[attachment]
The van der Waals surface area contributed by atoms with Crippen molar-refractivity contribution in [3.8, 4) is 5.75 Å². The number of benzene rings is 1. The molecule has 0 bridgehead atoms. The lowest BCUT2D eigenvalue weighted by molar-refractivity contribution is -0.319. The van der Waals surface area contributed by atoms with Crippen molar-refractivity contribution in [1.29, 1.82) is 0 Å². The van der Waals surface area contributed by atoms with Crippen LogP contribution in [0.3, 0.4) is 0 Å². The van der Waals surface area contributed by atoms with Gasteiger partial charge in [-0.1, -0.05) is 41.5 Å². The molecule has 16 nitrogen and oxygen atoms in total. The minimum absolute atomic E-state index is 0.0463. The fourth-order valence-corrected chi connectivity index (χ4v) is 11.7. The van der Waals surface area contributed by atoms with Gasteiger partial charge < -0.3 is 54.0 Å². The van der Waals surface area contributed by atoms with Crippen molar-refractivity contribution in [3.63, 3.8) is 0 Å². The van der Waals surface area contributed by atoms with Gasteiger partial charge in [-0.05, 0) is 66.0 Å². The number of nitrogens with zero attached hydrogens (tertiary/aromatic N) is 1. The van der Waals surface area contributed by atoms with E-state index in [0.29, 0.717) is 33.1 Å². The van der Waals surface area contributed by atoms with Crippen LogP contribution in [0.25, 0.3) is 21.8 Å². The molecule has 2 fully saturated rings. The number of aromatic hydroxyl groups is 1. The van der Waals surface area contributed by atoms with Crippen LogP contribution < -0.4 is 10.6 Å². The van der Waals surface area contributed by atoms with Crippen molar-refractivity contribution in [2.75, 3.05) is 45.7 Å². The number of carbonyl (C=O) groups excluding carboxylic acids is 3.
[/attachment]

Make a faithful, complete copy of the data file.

The van der Waals surface area contributed by atoms with Crippen molar-refractivity contribution in [3.8, 4) is 5.75 Å². The number of benzene rings is 1. The molecule has 0 bridgehead atoms. The lowest BCUT2D eigenvalue weighted by molar-refractivity contribution is -0.319. The van der Waals surface area contributed by atoms with Crippen molar-refractivity contribution in [1.29, 1.82) is 0 Å². The van der Waals surface area contributed by atoms with Crippen LogP contribution in [0.3, 0.4) is 0 Å². The van der Waals surface area contributed by atoms with Gasteiger partial charge in [-0.1, -0.05) is 41.5 Å². The molecule has 16 nitrogen and oxygen atoms in total. The minimum absolute atomic E-state index is 0.0463. The fourth-order valence-corrected chi connectivity index (χ4v) is 11.7. The van der Waals surface area contributed by atoms with Gasteiger partial charge < -0.3 is 54.0 Å². The van der Waals surface area contributed by atoms with Crippen molar-refractivity contribution in [3.63, 3.8) is 0 Å². The van der Waals surface area contributed by atoms with Gasteiger partial charge in [-0.05, 0) is 66.0 Å². The number of nitrogens with zero attached hydrogens (tertiary/aromatic N) is 1. The van der Waals surface area contributed by atoms with E-state index in [0.29, 0.717) is 33.1 Å². The van der Waals surface area contributed by atoms with Crippen LogP contribution in [0.25, 0.3) is 21.8 Å². The molecule has 2 fully saturated rings. The number of aromatic hydroxyl groups is 1. The van der Waals surface area contributed by atoms with Crippen LogP contribution < -0.4 is 10.6 Å². The van der Waals surface area contributed by atoms with Crippen molar-refractivity contribution in [2.75, 3.05) is 45.7 Å². The number of carbonyl (C=O) groups excluding carboxylic acids is 3.